b) Play commences with whoever is White moving first and continues in a clockwise direction.
c) The movement of chess pieces is dictated solely by the rules governing the movement of each unit. Whilst the moves appear distorted owing to the curved chequered pattern they remain entirely logical. In particular:
i. A straight line for a Rook is through whichever side of a square is opposite the side from which it entered. Orthogonal Rook lines curve away at segment junctions.
ii. The diagonal line for a Bishop is through whichever corner of a square is opposite the corner from which it entered. Note: in configuration ‘III’, a Bishop will change the colour of the square on which it stands when passing through the centre of the board. Bishop lines appear to bend or twist.
iii. The Queen combines the moves of the Rook and Bishop
iv. A Knight moves one square to the side and two at right angles (or visa versa). It may jump in the usual manner but may not jump across the gap between adjacent segments. The Knight ‘L’ move may appear flattened to a greater or lesser extent.
v. Kings may move one square in any direction and if on a square next to the centre of the board may move to any adjacent segment.
vi. A forward Pawn move is one that is at right angles to the initial Pawn line and subsequently through the side of a square that is the opposite side from which it entered. The path of a Pawn curves away at segment junctions. Pawns capture one square diagonally either side of their next step forward. The capture square will always be the same colour as the square on which they stand. Enemy Pawns always ‘oppose’ one another—a Pawn may not traverse an enemy line.
d) Whilst there are more than two players remaining the normal rules of chess apply with the following exceptions:
i. Kings are captured.
ii. When a side captures an opponent's King they gain control of all that side's remaining pieces.
iii. Single Checks. A check must be removed if possible by either moving the King, blocking the checking line, capturing the checking piece, pinning the checking piece against its own King or capturing the checking unit's King (at which moment the checking unit belongs to the capturing side and ceases to attack). A player who cannot so remove a check is not checkmated but is free to move another piece. Until such time as a player's King is physically removed from the board they remain in control of their army.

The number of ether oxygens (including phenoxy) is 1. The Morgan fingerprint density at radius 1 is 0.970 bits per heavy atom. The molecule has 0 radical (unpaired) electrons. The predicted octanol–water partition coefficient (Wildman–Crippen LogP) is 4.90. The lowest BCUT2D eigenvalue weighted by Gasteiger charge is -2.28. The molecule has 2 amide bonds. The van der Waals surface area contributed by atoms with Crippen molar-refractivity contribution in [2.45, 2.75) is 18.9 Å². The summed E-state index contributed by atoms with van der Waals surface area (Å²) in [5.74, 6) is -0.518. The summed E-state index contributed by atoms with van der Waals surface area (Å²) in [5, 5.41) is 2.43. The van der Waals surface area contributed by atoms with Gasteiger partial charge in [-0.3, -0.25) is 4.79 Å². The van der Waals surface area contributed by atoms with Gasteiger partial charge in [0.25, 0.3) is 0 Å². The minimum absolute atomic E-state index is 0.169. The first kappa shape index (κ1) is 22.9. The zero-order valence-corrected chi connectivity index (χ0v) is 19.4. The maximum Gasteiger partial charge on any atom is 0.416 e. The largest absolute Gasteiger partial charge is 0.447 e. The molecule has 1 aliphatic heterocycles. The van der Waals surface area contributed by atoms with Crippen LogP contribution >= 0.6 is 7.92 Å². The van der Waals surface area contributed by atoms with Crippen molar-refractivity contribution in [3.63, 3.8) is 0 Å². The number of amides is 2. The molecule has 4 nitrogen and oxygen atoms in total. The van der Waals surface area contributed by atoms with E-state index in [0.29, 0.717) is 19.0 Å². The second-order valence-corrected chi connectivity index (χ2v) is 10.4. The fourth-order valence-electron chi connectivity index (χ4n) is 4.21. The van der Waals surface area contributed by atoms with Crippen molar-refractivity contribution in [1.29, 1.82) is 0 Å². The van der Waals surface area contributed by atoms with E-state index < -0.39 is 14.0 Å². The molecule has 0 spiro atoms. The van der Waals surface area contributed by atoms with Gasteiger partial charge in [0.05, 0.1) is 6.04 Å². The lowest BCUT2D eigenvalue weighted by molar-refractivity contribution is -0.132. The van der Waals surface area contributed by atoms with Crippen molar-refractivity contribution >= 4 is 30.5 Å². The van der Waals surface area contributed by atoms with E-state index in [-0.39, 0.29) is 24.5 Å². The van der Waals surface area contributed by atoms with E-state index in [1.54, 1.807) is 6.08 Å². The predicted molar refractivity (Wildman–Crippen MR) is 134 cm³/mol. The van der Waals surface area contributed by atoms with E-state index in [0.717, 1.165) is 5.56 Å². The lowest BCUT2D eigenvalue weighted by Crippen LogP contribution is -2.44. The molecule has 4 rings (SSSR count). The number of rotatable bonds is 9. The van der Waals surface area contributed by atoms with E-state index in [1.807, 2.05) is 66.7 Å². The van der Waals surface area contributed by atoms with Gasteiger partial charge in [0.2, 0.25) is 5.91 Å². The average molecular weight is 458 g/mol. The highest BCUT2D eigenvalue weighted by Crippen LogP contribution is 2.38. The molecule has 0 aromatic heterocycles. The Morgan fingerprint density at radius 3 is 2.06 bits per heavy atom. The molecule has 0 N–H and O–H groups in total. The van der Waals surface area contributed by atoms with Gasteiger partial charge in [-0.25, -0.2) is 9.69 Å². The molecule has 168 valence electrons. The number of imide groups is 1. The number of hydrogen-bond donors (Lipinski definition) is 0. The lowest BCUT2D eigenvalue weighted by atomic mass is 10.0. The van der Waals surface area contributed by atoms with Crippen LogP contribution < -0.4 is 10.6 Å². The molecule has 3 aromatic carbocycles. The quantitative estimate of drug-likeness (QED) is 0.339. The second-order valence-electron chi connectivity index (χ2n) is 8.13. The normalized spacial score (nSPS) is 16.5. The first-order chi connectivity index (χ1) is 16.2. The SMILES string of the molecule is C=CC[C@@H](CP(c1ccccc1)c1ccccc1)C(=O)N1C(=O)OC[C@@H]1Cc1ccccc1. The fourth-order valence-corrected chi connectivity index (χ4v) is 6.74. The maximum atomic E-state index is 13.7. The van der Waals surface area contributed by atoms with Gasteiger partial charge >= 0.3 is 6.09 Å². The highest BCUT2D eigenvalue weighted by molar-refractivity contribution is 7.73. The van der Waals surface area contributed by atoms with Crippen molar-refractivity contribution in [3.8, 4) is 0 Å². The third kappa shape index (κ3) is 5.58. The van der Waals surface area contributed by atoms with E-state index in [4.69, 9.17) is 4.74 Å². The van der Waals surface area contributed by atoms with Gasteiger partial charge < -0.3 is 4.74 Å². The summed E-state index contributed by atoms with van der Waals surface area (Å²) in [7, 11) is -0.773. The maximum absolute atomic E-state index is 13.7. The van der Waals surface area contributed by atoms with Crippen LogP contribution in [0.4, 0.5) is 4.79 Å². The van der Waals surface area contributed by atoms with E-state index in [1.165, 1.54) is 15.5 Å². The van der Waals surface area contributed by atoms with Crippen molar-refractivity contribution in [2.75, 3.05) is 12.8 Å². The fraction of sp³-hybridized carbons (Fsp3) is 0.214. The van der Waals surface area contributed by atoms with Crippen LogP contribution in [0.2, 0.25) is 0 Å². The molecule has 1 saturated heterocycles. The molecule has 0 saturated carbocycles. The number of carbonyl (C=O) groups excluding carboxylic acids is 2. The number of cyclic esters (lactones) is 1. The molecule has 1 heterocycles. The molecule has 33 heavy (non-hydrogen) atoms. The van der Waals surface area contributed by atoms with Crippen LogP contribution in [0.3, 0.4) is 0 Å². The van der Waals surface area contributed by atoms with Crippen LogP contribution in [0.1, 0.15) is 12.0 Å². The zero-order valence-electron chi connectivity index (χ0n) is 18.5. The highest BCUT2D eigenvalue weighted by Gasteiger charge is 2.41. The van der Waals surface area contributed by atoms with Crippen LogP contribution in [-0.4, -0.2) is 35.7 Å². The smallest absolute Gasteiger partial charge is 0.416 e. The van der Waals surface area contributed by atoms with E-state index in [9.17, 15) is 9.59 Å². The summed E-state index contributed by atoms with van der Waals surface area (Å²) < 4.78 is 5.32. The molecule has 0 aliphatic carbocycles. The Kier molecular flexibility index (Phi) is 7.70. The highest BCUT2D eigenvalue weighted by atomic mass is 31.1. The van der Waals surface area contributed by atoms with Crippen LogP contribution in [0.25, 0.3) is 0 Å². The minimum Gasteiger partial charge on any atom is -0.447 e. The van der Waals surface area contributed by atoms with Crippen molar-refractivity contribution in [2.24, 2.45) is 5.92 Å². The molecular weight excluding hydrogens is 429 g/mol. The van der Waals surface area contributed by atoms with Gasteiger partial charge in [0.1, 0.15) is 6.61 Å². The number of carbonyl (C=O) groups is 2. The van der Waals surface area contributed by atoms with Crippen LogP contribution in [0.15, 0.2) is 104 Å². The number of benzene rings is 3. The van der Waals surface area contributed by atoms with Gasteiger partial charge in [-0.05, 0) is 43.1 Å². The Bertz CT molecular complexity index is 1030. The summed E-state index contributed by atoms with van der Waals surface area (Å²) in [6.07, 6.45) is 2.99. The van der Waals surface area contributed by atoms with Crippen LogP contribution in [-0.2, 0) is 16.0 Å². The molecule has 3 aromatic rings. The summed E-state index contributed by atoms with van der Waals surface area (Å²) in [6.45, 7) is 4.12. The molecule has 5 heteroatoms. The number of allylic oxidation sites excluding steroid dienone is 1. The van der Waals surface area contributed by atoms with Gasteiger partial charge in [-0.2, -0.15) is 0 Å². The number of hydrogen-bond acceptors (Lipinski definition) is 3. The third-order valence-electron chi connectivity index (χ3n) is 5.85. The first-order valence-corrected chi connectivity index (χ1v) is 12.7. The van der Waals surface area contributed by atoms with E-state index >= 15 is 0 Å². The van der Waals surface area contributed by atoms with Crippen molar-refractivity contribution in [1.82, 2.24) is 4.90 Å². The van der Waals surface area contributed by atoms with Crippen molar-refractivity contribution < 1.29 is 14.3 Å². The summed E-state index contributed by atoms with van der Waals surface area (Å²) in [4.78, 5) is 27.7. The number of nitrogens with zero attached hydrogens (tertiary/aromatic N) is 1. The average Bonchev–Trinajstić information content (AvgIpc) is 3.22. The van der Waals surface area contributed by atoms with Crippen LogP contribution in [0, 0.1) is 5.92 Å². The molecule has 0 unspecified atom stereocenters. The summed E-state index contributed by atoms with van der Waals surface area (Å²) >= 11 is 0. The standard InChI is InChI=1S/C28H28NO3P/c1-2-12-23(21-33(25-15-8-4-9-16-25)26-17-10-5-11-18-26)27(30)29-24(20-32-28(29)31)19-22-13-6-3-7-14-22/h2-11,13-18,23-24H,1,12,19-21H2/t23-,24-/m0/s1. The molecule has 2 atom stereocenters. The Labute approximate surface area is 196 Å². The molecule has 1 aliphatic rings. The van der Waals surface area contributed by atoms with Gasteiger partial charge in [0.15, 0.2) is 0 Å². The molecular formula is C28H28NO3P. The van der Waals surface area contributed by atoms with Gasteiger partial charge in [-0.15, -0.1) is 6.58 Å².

iv. Multiple Checks. A King may be in check from more than one opponent at any one time. A King must move so as to relieve the check from all checking units at once. If a King cannot so move the King must remain on its square and relieve one of the checks by other means (if possible). In such cases where a checked King cannot move but nevertheless has a choice of which check to parry, priority is given to the move which preserves the threatened King for the longest time. A player must defend against the opponent whose turn it is to play first; a player cannot choose which side captures their King.
v. Pinned pieces cannot check since they cannot capture.
vi. A player who cannot move misses a turn.
vii. The term ‘checkmate’ is saved for the final move when only two players remain.
e) When there are only two players remaining the normal rules of chess apply including that of checkmate and stalemate. Since a King need not be captured pinned pieces may check.
As such, those skilled in the art will appreciate that the conception, upon which this disclosure is based, may readily be utilised as a basis for designing other structures, methods, and systems for carrying out the several purposes of the present invention. It is important, therefore, that the scope of the invention be regarded as including such equivalent constructions.
The overall shapes of these game boards, once assembled, will take many forms depending upon the shape of each segment (more specifically the angles that the segment encloses) the number of component segments and how these segments are orientated to each other. The embodiments of the invention as disclosed are intended as examples of the genre. The invention is capable of many other embodiments and of being practised and carried out in various ways.
It will of course be understood that the invention is not limited to the specific details described herein, which are given by way of example only, and that various modifications and alterations are possible within the scope of the invention as defined by the appended claims.